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What is NIC ordering on bootup of Linux machines? what is its significance ? can anyone tell in detail....
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  1. #1
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    NIC ordering


    What is NIC ordering on bootup of Linux machines? what is its significance ? can anyone tell in detail.

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    Linux Guru Lazydog's Avatar
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    By MAC address. By editing your eth# config files you can set the NIC to the interface you want it to be.

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    Robert

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    Note that some newer Linux distros (Fedora 16, I can verify) are using a newer kernel-based network device naming convention that is meant to be more consistent and reliable. It is based upon the physical location and interface type of the hardware.

    For example, what once was my eth0, is now p32p1 (the first p is for PCI and the 2nd is for Port, the first p could alternatively be em to indicated a NIC that is Embedded on the motherboard).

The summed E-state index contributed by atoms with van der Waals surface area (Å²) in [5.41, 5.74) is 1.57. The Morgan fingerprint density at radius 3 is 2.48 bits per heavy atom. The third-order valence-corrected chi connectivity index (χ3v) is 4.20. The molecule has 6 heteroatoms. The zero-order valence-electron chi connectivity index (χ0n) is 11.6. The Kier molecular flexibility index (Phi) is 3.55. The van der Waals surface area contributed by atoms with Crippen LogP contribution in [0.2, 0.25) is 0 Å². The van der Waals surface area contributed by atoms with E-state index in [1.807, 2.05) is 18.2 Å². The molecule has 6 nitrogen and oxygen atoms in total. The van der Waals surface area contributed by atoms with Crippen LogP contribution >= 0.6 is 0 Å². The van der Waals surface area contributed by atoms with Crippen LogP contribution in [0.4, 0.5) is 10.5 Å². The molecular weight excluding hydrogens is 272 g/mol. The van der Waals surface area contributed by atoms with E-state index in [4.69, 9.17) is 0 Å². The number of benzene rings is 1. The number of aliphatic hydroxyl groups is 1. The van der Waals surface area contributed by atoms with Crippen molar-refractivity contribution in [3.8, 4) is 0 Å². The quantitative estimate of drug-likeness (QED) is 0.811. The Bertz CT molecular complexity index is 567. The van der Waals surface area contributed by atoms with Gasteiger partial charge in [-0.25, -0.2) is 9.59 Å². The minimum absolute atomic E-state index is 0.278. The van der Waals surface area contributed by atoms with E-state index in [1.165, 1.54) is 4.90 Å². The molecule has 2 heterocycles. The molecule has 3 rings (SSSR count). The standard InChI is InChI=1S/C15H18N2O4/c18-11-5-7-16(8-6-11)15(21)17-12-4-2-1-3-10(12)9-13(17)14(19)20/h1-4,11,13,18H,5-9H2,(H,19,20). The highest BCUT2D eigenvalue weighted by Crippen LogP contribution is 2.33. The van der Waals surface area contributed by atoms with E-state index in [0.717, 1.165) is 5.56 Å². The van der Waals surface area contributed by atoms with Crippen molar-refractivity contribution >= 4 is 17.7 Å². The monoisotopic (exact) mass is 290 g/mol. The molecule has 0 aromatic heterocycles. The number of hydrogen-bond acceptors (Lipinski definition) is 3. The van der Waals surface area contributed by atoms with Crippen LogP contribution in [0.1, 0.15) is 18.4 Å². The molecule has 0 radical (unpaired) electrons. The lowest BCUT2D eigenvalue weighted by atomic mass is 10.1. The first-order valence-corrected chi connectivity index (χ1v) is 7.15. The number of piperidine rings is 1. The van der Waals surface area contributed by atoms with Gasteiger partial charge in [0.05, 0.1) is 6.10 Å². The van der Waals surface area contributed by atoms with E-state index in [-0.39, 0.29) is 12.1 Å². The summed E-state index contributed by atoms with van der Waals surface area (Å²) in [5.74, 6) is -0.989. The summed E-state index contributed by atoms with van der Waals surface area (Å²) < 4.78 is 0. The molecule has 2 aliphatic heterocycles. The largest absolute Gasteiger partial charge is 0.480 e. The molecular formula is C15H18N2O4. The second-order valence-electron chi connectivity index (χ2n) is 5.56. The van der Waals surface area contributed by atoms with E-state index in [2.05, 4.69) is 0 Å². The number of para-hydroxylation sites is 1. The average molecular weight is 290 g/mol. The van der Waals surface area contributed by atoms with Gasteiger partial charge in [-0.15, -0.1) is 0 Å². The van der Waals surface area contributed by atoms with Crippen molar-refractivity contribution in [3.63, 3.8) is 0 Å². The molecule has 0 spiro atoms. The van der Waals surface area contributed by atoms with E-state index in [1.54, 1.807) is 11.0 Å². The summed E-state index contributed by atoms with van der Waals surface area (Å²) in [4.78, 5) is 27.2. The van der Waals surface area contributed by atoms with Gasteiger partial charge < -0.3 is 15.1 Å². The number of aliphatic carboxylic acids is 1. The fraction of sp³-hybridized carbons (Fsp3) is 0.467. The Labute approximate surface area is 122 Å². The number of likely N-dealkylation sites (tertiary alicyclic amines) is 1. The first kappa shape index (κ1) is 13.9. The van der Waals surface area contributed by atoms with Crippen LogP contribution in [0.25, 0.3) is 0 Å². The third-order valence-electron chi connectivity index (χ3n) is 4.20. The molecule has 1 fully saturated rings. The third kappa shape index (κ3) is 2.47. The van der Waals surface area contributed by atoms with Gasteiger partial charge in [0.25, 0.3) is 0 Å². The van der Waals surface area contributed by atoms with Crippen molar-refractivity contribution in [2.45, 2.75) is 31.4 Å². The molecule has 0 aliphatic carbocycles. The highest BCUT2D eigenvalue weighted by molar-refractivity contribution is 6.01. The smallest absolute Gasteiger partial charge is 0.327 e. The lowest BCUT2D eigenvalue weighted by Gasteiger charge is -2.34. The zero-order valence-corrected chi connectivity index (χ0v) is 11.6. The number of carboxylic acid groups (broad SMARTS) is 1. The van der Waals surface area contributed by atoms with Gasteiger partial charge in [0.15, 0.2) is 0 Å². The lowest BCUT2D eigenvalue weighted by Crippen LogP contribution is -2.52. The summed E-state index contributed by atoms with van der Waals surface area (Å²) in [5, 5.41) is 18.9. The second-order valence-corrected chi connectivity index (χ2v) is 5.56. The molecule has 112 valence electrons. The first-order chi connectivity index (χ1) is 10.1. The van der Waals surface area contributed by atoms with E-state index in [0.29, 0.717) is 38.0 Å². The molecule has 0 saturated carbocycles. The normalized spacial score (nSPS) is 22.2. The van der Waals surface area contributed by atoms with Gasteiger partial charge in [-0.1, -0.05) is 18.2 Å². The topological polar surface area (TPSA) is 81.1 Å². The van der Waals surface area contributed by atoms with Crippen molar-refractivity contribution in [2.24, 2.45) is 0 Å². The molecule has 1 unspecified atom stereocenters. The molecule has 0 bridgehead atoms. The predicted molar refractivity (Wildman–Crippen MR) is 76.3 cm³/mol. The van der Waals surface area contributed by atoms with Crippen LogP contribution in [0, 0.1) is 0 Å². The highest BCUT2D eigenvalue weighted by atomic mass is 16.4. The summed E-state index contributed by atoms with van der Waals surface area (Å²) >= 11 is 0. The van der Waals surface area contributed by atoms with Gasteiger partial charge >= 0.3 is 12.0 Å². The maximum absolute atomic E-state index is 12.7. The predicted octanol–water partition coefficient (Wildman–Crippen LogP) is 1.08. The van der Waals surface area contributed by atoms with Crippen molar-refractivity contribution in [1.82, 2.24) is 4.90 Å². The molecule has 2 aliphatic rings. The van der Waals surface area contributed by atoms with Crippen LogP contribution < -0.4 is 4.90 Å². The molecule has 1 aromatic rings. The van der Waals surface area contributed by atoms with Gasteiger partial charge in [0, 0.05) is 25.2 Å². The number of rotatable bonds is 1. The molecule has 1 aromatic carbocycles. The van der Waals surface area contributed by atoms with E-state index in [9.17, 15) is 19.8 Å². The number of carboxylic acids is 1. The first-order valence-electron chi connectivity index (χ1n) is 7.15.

You can read more about it here:

    Consistent Network Device Naming coming to Fedora 15 | domsch.com blog

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    Linux Guru Lazydog's Avatar
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    I didn't know this. Thnx for the link. I for one would never use this.

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    Quote Originally Posted by Lazydog View Post
    I for one would never use this.
    yeah, exactly how I felt when I first heard about it. Thankfully, you should just be able to do this to disable the new and improved naming scheme (haven't tried it myself):

    Code:
    biosdevname=0
    More on that at Fedora's official page on device naming:

    Features/ConsistentNetworkDeviceNaming - FedoraProject

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    Quote Originally Posted by atreyu View Post
    For example, what once was my eth0, is now p32p1 (the first p is for PCI and the 2nd is for Port, the first p could alternatively be em to indicated a NIC that is Embedded on the motherboard).
    That sounds very similar to how BSD kernels name devices. I think it is pretty cool but I started with GNU/Linux so I prefer the eth0, eth1, eth2 method.
    udev still does a pretty good job of letting the user specify what devices should be in what order.

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